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    ABSTRACT: We present the correlations between stellar mass, star formation rate (SFR) and [NII]/Ha flux ratio as indicator of gas-phase metallicity for a sample of 222 galaxies at 0.8 < z < 2.6 and log(M*/Msun)=9.0-11.5 observed with LUCI at the LBT, and SINFONI and KMOS at the VLT. This sample provides a unique analysis of the mass-metallicity relation (MZR) over an extended redshift range using consistent data analysis techniques and strong-line metallicity indicator. Over the redshift range probed, we find a constant slope at the low-mass end of the MZR, which is however significantly steeper than seen in the local Universe. In this range, we can fully describe the redshift evolution of the MZR through the evolution of the characteristic turnover mass where the relation begins to flatten at the asymptotic metallicity. At fixed mass and redshift, our data do not show a correlation between the [NII]/Ha ratio and SFR, which disagrees with the 0.2-0.3dex offset in [NII]/Ha predicted by the "fundamental relation" between stellar mass, SFR and metallicity discussed in recent literature. However, the MZR evolution towards lower [NII]/Ha at earlier times does agree within the uncertainties with these predictions.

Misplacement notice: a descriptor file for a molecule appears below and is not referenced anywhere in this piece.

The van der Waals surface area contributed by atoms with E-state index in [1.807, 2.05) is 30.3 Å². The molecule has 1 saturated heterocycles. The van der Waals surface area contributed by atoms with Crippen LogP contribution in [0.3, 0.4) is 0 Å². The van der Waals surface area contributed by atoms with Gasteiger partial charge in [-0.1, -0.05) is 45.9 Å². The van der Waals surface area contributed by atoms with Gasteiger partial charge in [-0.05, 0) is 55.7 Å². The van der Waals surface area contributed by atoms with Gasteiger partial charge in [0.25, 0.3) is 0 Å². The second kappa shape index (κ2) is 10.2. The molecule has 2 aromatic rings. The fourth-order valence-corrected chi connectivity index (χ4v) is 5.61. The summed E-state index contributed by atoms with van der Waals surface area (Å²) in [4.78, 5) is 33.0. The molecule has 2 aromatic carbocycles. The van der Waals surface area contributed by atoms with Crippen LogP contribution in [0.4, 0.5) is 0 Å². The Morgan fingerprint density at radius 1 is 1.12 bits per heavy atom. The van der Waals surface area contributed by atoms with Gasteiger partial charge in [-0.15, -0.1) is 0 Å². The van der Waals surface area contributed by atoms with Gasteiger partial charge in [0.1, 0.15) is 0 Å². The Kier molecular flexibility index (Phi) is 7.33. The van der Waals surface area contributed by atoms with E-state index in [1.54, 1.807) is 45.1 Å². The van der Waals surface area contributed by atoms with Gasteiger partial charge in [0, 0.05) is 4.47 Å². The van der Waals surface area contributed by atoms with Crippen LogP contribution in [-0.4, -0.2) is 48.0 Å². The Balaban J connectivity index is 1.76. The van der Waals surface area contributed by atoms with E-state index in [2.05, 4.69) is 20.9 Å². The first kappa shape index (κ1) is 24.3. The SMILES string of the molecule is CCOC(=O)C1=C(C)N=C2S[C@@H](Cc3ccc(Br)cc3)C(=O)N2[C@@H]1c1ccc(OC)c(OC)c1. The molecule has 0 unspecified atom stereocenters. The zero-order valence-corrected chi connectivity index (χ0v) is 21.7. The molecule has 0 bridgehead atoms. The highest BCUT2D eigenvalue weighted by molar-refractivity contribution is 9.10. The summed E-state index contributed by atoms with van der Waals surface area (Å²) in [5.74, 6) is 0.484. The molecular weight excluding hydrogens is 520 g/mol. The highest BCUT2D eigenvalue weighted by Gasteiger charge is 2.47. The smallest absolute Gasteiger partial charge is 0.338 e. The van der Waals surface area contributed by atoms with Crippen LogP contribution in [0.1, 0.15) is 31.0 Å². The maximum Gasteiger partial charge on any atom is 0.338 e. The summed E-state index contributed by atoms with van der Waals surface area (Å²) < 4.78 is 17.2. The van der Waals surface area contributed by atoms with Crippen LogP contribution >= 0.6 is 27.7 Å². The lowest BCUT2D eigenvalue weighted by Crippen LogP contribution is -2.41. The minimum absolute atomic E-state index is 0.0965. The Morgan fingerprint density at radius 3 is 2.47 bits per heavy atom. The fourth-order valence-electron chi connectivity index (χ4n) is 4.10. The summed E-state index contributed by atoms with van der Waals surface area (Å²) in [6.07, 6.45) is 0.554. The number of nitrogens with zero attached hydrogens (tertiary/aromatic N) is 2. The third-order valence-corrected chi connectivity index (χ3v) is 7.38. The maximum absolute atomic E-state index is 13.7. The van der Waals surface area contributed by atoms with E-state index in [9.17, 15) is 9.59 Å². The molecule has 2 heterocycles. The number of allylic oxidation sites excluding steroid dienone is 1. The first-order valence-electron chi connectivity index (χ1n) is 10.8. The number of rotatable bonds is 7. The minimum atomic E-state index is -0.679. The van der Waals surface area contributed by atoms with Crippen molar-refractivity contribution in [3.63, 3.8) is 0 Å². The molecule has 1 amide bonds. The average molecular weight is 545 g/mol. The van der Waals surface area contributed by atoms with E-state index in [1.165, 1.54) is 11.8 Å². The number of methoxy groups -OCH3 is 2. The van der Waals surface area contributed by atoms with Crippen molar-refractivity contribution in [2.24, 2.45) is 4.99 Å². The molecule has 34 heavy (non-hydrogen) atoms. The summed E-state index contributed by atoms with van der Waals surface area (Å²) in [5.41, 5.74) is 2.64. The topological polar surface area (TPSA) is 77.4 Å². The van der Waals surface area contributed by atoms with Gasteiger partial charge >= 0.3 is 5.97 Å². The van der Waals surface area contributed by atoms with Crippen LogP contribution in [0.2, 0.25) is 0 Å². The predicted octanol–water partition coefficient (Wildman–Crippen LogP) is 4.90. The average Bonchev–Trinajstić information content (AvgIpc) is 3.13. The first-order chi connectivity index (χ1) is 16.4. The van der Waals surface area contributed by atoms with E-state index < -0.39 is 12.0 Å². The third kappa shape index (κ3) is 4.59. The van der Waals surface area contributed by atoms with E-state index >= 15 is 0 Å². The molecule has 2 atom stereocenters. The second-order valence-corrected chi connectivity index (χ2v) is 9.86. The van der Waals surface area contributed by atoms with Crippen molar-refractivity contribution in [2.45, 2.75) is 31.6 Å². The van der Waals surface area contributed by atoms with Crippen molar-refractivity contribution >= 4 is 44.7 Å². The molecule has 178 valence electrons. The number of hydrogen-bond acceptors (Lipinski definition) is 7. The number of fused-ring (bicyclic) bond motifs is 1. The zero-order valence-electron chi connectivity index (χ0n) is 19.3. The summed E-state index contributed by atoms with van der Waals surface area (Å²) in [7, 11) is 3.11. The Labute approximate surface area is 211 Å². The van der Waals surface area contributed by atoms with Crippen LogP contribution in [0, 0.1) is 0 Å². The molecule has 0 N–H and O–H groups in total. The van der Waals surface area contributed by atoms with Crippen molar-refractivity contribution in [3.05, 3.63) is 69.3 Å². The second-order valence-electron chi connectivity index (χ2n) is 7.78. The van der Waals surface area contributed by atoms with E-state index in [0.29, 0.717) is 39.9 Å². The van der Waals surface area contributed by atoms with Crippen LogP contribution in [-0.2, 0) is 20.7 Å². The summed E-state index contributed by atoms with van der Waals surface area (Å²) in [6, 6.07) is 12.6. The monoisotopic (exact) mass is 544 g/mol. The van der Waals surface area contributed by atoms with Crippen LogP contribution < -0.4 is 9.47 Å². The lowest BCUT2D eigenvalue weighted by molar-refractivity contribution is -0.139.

Publication Stats

776 Citations
315.44 Total Impact Points

Institutions

  • 2011–2015
    • Yale University
      • Department of Astronomy
      New Haven, Connecticut, United States
  • 2014
    • University of California, Santa Cruz
      Santa Cruz, California, United States
    • Academia Sinica
      • Institute of Astronomy and Astrophysics
      T’ai-pei, Taipei, Taiwan
  • 2012
    • Carnegie Institute
      Pasadena, Texas, United States
  • 2009–2010
    • Carnegie Institution for Science
      Washington, West Virginia, United States
  • 2008
    • University of Texas at Austin
      • Department of Astronomy
      Austin, Texas, United States
  • 2005–2008
    • The University of Arizona
      • Department of Astronomy
      Tucson, Arizona, United States